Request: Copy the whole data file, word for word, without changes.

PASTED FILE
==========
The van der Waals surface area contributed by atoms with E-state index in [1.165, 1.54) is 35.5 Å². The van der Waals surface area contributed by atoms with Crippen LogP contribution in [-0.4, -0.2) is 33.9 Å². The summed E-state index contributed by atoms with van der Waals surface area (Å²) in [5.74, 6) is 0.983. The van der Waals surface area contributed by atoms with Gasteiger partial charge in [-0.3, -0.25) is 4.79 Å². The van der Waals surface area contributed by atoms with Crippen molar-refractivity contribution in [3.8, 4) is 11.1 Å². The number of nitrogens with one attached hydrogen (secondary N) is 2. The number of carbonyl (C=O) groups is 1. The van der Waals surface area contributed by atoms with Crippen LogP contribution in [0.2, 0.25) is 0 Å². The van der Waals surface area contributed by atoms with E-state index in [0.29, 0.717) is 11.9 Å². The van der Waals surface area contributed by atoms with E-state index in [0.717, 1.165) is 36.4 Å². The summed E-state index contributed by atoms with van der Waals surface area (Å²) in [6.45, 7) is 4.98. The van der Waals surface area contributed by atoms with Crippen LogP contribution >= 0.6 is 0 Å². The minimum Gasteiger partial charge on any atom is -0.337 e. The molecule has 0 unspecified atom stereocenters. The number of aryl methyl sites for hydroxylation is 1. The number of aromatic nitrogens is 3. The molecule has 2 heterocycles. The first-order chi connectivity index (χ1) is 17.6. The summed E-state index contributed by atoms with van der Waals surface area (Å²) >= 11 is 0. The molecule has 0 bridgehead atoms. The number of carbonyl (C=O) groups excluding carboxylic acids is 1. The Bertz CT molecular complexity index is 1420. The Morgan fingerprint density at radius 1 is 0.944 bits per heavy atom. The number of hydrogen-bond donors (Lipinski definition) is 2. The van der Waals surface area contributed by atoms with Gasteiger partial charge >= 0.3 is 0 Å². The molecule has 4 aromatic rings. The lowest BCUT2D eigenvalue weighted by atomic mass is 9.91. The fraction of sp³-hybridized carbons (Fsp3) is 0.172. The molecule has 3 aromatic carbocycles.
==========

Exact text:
The van der Waals surface area contributed by atoms with E-state index in [1.165, 1.54) is 35.5 Å². The van der Waals surface area contributed by atoms with Crippen LogP contribution in [-0.4, -0.2) is 33.9 Å². The summed E-state index contributed by atoms with van der Waals surface area (Å²) in [5.74, 6) is 0.983. The van der Waals surface area contributed by atoms with Gasteiger partial charge in [-0.3, -0.25) is 4.79 Å². The van der Waals surface area contributed by atoms with Crippen molar-refractivity contribution in [3.8, 4) is 11.1 Å². The number of nitrogens with one attached hydrogen (secondary N) is 2. The number of carbonyl (C=O) groups is 1. The van der Waals surface area contributed by atoms with Crippen LogP contribution in [0.2, 0.25) is 0 Å². The van der Waals surface area contributed by atoms with E-state index in [0.29, 0.717) is 11.9 Å². The van der Waals surface area contributed by atoms with E-state index in [0.717, 1.165) is 36.4 Å². The summed E-state index contributed by atoms with van der Waals surface area (Å²) in [6.45, 7) is 4.98. The van der Waals surface area contributed by atoms with Crippen LogP contribution >= 0.6 is 0 Å². The minimum Gasteiger partial charge on any atom is -0.337 e. The molecule has 0 unspecified atom stereocenters. The number of aryl methyl sites for hydroxylation is 1. The number of aromatic nitrogens is 3. The molecule has 2 heterocycles. The first-order chi connectivity index (χ1) is 17.6. The summed E-state index contributed by atoms with van der Waals surface area (Å²) >= 11 is 0. The molecule has 0 bridgehead atoms. The number of carbonyl (C=O) groups excluding carboxylic acids is 1. The Bertz CT molecular complexity index is 1420. The Morgan fingerprint density at radius 1 is 0.944 bits per heavy atom. The number of hydrogen-bond donors (Lipinski definition) is 2. The van der Waals surface area contributed by atoms with Gasteiger partial charge >= 0.3 is 0 Å². The molecule has 4 aromatic rings. The lowest BCUT2D eigenvalue weighted by atomic mass is 9.91. The fraction of sp³-hybridized carbons (Fsp3) is 0.172. The molecule has 3 aromatic carbocycles.